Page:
Trail map can be found at: Mount Tom.

White Blazed Mount Tom Trail Through "The Ledges"

White Blazed Mount Tom Trail Through “The Ledges”

Foliage Along Old Ten Rod Road

Foliage Along Old Ten Rod Road

Miantonomi Hill – Newport

  • Miantonomi Hill
  • Hillside Avenue, Newport, RI
  • Trailhead: 41°30’32.25″N, 71°18’28.51″W
  • Last Time Hiked: September 13, 2015
  • Approximate distance hiked: 1.0 miles
  • Fairly easy with some elevation.

Atop the highest point in Newport stands the Miantonomi Tower. It was built in the 1920’s as a memorial to the soldiers who served in World War I. Around the base of the hill and up to the tower are a short network of well groomed trails that meander around the property. Parking is available along Hillside Avenue and the trailhead leading to the tower is just beyond the playground. The trail climbs slightly uphill a bit before coming to an intersection. The trail to the left exits the property, the trail ahead wraps around the base of the hill, and the trail to the right leads up to the tower. I took the opportunity to explore most of the trails here totaling in just about a mile. Some of the side trails lead to the edge of ledges and outcrops of conglomerate rock that are well worth checking out. The Aquidnick Island Land Trust also opens the tower at times for the general public to climb. The views from the top of the tower are quite impressive.

I did not find a trail map on-line.

The Tower at Miantonomi Hill (photo by K. Chapian)

The Tower at Miantonomi Hill

Vock Conservation Area – Burrillville

  • Edward D. Vock Conservation Area
  • Jackson Schoolhouse Road, Burrillville, RI
  • Trailhead: 41°57’13.80″N, 71°44’34.00″W
  • Last Time Hiked: February 28, 2015 
  • Approximate distance hiked: 1.2 miles
  • Easy with slight elevation.


The Vock Conservation Area is a Burrillville Land Trust property that features a trickling stream, a carp pond, glacier boulders, the ruins of a mill, and an overlook called Fox’s Rock. The property was once owned by Edward Vock who emulated Henry David Thoreau after reading his book Walden. Vock lived on this land with his family, building a grist mill and a couple of houses. The property also features mountain laurel, birch trees, and hemlocks to name just a few. The deep snow revealed a plethora of various animal tracks. The property is a work in progress. There are no marked trails and generally not open to the public except when the Land Trust hold special events. Today was one of those days. Paul Roselli led today’s snow shoe expedition. His knowledge of the property was quite impressive as he led us to all the highlights. The snow was still rather deep after one of the snowiest Februarys on record. I will have to keep an eye on the schedule to re-visit this property for a hike when the snow is gone. For upcoming events at this property (and others in the area) see the RI Land Trust Days facebook page or the Northwest Greener Living page on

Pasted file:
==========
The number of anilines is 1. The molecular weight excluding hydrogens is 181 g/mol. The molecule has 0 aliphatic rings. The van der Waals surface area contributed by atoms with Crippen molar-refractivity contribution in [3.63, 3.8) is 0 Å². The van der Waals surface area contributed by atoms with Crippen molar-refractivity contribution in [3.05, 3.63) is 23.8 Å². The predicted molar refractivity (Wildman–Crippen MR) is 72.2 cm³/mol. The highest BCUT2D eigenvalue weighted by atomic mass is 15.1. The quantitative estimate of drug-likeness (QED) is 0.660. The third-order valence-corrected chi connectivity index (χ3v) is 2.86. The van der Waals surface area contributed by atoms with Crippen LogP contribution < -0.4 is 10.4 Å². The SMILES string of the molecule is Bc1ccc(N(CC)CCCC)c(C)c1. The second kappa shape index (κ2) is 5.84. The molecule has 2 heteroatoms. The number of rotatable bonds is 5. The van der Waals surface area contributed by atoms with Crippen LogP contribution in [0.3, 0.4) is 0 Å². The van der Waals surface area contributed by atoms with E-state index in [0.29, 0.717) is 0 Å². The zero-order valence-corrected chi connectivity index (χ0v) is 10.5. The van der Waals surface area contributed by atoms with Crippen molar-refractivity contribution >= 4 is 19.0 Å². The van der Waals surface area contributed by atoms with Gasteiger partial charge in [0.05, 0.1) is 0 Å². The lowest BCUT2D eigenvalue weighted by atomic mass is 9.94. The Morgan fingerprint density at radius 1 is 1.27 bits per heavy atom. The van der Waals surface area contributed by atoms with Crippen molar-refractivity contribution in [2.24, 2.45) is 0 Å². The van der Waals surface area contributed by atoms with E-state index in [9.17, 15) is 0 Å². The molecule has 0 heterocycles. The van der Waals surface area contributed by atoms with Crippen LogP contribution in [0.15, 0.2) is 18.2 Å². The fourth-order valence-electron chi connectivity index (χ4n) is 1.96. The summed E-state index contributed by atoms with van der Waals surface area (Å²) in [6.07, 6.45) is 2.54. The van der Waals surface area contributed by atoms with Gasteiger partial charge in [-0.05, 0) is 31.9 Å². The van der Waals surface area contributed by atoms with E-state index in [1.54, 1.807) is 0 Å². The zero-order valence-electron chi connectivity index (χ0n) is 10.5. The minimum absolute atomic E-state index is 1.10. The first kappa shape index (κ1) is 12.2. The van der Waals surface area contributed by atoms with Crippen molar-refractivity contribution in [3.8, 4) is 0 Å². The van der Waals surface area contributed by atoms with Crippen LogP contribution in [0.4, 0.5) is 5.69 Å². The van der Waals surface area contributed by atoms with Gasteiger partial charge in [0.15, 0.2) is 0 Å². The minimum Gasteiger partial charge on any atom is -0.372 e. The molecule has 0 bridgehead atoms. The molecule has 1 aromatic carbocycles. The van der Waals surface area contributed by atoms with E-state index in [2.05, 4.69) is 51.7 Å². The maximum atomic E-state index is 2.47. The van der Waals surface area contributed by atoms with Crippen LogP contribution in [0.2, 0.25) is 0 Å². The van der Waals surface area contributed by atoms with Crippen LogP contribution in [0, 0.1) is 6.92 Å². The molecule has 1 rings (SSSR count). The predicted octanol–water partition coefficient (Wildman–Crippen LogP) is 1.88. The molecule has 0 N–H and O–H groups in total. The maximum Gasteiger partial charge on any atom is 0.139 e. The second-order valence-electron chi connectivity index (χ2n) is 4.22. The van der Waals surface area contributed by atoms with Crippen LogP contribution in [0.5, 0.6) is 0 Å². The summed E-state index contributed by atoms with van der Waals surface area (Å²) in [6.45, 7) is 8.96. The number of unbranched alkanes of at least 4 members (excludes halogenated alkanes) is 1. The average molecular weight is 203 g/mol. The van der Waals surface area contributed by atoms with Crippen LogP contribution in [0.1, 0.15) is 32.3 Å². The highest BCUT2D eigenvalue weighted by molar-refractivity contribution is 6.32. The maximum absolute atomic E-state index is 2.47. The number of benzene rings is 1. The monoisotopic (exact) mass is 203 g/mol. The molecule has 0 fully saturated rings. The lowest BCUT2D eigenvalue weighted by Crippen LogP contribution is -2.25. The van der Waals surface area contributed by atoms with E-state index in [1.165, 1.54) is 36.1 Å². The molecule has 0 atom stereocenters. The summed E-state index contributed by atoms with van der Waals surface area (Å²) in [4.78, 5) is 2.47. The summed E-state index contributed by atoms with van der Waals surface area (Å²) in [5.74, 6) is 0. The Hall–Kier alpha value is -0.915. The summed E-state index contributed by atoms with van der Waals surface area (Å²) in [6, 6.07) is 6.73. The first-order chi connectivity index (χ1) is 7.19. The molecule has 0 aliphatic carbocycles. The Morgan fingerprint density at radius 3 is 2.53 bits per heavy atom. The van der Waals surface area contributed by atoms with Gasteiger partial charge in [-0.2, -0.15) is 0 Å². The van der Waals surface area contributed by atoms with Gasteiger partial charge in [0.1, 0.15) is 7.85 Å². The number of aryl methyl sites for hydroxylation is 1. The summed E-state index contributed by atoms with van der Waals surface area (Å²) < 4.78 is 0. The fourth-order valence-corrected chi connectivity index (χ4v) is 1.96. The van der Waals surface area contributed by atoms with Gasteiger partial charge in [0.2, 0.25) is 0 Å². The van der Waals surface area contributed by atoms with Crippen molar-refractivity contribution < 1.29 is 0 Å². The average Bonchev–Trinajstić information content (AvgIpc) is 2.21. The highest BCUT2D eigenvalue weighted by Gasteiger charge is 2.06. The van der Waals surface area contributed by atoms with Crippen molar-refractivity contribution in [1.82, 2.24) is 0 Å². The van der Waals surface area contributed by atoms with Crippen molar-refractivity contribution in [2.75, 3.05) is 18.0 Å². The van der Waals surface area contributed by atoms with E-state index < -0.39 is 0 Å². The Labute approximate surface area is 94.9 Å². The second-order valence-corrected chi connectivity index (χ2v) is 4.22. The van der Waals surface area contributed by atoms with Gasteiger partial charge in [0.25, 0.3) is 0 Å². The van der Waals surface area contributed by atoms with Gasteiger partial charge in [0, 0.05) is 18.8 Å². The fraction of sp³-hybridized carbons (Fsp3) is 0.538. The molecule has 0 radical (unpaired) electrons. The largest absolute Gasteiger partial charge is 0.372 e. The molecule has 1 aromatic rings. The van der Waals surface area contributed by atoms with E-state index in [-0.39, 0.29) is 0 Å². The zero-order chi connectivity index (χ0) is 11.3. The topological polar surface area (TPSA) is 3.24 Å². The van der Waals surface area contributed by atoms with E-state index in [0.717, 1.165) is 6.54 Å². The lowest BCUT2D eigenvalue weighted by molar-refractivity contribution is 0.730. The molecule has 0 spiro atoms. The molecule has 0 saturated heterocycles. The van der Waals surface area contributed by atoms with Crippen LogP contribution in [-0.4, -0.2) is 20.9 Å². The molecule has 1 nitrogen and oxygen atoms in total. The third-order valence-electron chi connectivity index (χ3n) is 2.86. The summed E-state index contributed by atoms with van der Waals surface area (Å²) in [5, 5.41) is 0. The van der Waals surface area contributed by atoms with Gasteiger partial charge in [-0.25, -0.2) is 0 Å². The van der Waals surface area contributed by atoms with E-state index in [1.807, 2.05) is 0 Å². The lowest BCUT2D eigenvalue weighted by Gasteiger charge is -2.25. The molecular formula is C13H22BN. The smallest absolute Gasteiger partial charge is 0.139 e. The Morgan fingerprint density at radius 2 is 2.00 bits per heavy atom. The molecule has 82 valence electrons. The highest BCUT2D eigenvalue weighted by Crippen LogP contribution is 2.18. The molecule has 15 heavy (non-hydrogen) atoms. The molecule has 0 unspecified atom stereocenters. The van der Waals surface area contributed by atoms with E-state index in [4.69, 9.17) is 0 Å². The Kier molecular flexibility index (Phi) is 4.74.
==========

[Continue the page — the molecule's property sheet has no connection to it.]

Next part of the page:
I did not find a trail map on-line.

A snow covered Vock Conservation Area

A snow covered Vock Conservation Area

Riverwood Preserve – Westerly

Riverwood Preserve in Westerly is a property nestled between the Pawcatuck River and the railroad tracks near Chapman Pond just east of Route 78. Access to the property is at the end of Boy Scout Drive by a gate at the entrance to the Quequatuck Boy Scout Camp. Parking is available along Old Hopkinton Road and you must walk to the entrance. We then passed the kiosk and followed the short entrance trail to orange loop trail. At the orange trail we turned left and started heading in a northerly direction. Soon the trail hugged the shore of the Pawcatuck River occasionally passing some mountain laurel. The trail features stone walls and boulders as well. It also crosses some wet areas and small streams with makeshift log bridges. We came across a cellar hole as well. When we came to the blue trail, we followed it first through a ravine and then up the hill. The blue trail is a loop the circles the higher part of the property. It is a little rocky and can be slightly challenging. It offers some spots that have decent views of the surrounding area including Chapman Pond. There is also evidence of quarrying that was once done here. We also stumbled across some deer along this trail. After completing the blue loop trail we continued on the orange loop trail. The trail first nears the railroad tracks then turns northerly along a flat leisurely stretch. The hill to the right features some ledges and more boulders. Soon we were back at the entrance trail. From here we retraced our steps back to the car.

Trail map can be found at: Riverwood.

Stone Walls Along The Orange Trail

Stone Walls Along The Orange Trail

Freetown South – Freetown/Fall River

  • Freetown South – Freetown State Forest
  • Bell Rock Road, Freetown, MA
  • Trailhead: 41°45’33.32″N, 71° 4’17.59″W
  • Last Time Hiked: December 14, 2014
  • Approximate distance hiked: 3.8 miles
  • Fairly easy with some elevation.